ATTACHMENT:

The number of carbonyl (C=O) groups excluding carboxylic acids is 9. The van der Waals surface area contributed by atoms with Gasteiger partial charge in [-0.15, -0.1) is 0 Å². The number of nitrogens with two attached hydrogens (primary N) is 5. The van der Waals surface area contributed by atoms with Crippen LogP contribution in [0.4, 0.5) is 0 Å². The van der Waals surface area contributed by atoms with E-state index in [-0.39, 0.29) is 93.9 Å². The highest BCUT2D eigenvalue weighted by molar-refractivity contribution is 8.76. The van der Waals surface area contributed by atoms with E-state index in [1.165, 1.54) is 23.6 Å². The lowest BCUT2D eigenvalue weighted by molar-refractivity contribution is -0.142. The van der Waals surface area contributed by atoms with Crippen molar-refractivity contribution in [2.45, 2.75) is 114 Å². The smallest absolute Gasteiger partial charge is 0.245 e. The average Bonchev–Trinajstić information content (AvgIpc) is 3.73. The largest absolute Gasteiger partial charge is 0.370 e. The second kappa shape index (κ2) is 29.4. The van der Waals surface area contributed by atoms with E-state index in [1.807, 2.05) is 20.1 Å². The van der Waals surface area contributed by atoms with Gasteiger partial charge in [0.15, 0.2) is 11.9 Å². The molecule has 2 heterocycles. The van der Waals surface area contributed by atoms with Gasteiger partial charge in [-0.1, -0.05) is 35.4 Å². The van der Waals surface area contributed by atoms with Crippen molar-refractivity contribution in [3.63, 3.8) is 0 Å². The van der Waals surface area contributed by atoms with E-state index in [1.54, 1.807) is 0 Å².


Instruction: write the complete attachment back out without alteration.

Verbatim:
The number of carbonyl (C=O) groups excluding carboxylic acids is 9. The van der Waals surface area contributed by atoms with Gasteiger partial charge in [-0.15, -0.1) is 0 Å². The number of nitrogens with two attached hydrogens (primary N) is 5. The van der Waals surface area contributed by atoms with Crippen LogP contribution in [0.4, 0.5) is 0 Å². The van der Waals surface area contributed by atoms with E-state index in [-0.39, 0.29) is 93.9 Å². The highest BCUT2D eigenvalue weighted by molar-refractivity contribution is 8.76. The van der Waals surface area contributed by atoms with E-state index in [1.165, 1.54) is 23.6 Å². The lowest BCUT2D eigenvalue weighted by molar-refractivity contribution is -0.142. The van der Waals surface area contributed by atoms with Crippen molar-refractivity contribution in [2.45, 2.75) is 114 Å². The smallest absolute Gasteiger partial charge is 0.245 e. The average Bonchev–Trinajstić information content (AvgIpc) is 3.73. The largest absolute Gasteiger partial charge is 0.370 e. The second kappa shape index (κ2) is 29.4. The van der Waals surface area contributed by atoms with E-state index in [1.807, 2.05) is 20.1 Å². The van der Waals surface area contributed by atoms with Gasteiger partial charge in [0.15, 0.2) is 11.9 Å². The molecule has 2 heterocycles. The van der Waals surface area contributed by atoms with Gasteiger partial charge in [-0.1, -0.05) is 35.4 Å². The van der Waals surface area contributed by atoms with Crippen molar-refractivity contribution in [3.63, 3.8) is 0 Å². The van der Waals surface area contributed by atoms with E-state index in [1.54, 1.807) is 0 Å².